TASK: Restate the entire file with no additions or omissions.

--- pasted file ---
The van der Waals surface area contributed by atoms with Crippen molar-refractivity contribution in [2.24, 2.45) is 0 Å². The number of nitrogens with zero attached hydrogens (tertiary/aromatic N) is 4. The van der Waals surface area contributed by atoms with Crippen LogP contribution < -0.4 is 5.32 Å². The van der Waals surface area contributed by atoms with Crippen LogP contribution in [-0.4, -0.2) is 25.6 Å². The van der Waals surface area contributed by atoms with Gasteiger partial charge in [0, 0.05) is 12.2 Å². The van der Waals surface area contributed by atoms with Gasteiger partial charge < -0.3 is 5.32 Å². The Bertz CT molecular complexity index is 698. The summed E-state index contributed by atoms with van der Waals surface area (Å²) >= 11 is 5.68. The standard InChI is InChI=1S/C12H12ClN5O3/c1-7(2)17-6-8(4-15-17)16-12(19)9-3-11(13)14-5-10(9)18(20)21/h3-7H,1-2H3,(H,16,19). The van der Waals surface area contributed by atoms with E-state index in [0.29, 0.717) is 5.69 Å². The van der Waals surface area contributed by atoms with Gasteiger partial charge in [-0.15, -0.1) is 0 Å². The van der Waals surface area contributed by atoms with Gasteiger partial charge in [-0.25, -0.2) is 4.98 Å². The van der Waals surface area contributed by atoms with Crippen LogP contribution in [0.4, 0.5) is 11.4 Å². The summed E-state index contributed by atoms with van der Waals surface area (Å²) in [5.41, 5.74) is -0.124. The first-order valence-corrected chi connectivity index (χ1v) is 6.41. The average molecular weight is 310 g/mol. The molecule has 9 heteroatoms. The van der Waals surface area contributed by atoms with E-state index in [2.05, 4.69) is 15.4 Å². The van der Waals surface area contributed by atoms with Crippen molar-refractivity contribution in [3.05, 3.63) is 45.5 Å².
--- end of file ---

The van der Waals surface area contributed by atoms with Crippen molar-refractivity contribution in [2.24, 2.45) is 0 Å². The number of nitrogens with zero attached hydrogens (tertiary/aromatic N) is 4. The van der Waals surface area contributed by atoms with Crippen LogP contribution < -0.4 is 5.32 Å². The van der Waals surface area contributed by atoms with Crippen LogP contribution in [-0.4, -0.2) is 25.6 Å². The van der Waals surface area contributed by atoms with Gasteiger partial charge in [0, 0.05) is 12.2 Å². The van der Waals surface area contributed by atoms with Gasteiger partial charge < -0.3 is 5.32 Å². The Bertz CT molecular complexity index is 698. The summed E-state index contributed by atoms with van der Waals surface area (Å²) >= 11 is 5.68. The standard InChI is InChI=1S/C12H12ClN5O3/c1-7(2)17-6-8(4-15-17)16-12(19)9-3-11(13)14-5-10(9)18(20)21/h3-7H,1-2H3,(H,16,19). The van der Waals surface area contributed by atoms with E-state index in [0.29, 0.717) is 5.69 Å². The van der Waals surface area contributed by atoms with Gasteiger partial charge in [-0.15, -0.1) is 0 Å². The van der Waals surface area contributed by atoms with Gasteiger partial charge in [-0.25, -0.2) is 4.98 Å². The van der Waals surface area contributed by atoms with Crippen LogP contribution in [0.4, 0.5) is 11.4 Å². The summed E-state index contributed by atoms with van der Waals surface area (Å²) in [5.41, 5.74) is -0.124. The first-order valence-corrected chi connectivity index (χ1v) is 6.41. The average molecular weight is 310 g/mol. The molecule has 9 heteroatoms. The van der Waals surface area contributed by atoms with E-state index in [2.05, 4.69) is 15.4 Å². The van der Waals surface area contributed by atoms with Crippen molar-refractivity contribution in [3.05, 3.63) is 45.5 Å².